Fewer (and Shorter) Meetings

As The New York Times explains, at many traditional companies, meetings tend to drag on, with nothing even getting accomplished in the end. The mentality seems to be: If employees are in the office for at least eight hours a day, and everyone is together, what is the harm in yet another meeting?

In contrast, when employees work remotely, on a variety of different schedules and time zones (which is generally the case with the ROWE), employers are forced to think about whether or not holding a meeting is truly necessary. As a result, teams are likely to accomplish more in meetings, in a shorter amount of time.

Potential Hurdles to Overcome

Everyone’s work style is different. Some people work best in the morning; others hit peak productivity at night. Some workers thrive in an office environment, while others are completely miserable clocking in and out every day. The ROWE gives employees the freedom and flexibility to choose their own hours and the type of work environment that maximizes their productivity, wherever or whenever that may be.

While the ROWE gives employees unparalleled flexibility, this doesn’t mean that all forms of structure should be abolished. Abiding by some sort of schedule is still very important, if not even more so than it is in the traditional workplace. It’s crucial that employees find a way to manage their time effectively, since the ROWE is dependent on employees exercising self-discipline.

Adapting to a ROWE can also be a challenging adjustment on the managerial side, as it requires managers to relinquish control and put more trust in employees, which can be difficult for those who are used to micromanaging. Once this is achieved, however, employees feel liberated and empowered.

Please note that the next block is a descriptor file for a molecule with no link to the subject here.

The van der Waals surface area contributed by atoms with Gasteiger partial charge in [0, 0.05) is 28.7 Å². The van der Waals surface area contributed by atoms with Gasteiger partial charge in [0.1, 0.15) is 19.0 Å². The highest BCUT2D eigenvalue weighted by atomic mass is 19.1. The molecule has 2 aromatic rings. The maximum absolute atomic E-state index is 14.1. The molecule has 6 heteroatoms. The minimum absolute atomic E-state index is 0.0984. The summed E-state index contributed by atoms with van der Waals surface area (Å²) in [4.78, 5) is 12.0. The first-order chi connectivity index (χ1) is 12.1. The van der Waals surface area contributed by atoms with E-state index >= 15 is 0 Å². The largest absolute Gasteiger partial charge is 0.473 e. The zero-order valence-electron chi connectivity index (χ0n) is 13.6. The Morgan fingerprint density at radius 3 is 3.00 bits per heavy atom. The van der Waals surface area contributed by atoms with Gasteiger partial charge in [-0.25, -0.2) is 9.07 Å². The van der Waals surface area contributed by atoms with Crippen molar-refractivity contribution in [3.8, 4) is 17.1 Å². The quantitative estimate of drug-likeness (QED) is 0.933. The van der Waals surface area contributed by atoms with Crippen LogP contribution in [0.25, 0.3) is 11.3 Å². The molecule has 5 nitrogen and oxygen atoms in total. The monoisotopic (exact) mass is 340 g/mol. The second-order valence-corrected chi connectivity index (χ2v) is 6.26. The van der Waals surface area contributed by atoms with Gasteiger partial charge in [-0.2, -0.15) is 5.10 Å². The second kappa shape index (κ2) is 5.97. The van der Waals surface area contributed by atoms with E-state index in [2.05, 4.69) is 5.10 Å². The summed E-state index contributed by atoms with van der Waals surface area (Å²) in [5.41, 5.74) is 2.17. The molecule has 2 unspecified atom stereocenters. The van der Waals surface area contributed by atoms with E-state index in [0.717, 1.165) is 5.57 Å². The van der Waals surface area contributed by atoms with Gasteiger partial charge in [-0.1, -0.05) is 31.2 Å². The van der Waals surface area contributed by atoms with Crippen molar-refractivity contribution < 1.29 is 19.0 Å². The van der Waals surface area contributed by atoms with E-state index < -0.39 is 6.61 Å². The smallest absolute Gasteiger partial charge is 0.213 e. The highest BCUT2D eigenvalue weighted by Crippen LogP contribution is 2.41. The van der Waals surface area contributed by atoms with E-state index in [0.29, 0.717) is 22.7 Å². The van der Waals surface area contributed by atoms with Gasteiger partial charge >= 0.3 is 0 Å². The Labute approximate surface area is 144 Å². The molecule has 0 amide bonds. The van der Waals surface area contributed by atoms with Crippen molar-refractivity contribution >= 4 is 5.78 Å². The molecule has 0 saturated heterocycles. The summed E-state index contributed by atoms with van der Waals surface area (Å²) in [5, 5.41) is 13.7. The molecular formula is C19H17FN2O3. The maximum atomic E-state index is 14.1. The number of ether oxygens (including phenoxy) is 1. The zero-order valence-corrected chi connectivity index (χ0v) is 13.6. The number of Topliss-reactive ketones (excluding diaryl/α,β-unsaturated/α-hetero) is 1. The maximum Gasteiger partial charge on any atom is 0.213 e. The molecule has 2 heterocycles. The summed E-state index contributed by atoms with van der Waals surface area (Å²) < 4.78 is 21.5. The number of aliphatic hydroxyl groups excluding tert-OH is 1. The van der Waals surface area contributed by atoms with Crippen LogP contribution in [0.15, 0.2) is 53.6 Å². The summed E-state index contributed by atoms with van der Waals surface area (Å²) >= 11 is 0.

The Future of Work

As Jody Thompson, one of the founders of the ROWE, noted, “There are organizations all over the world now that are understanding that the future is not about the workplace, but creating a workforce. It’s not about managing people, but managing work.”

The result? Say goodbye to wasted hours and unproductive, discontent employees. And say hello to greater efficiency, more freedom, and most importantly—happiness.

Note: Since this post is published on the SUCCESS agency Digital Insider blog, we thought we’d share further context as it relates to SUCCESS agency and ROWE. We believe strongly in the principles of a Results-Only Working Environment. Currently our agency does not operate as a true ROWE as we still track time and our staff tends to work a set number of hours per day. Keeping track of hours is inherent in our industry as an agency and, while we may be able to get to a true ROWE someday, we’re not there yet. That said, we embrace the principles of ROWE (such as being able to work from anywhere) and strive to incorporate them into our agency.

About the author of the post
Mary Blackiston is the Content Marketing Specialist for SUCCESS agency.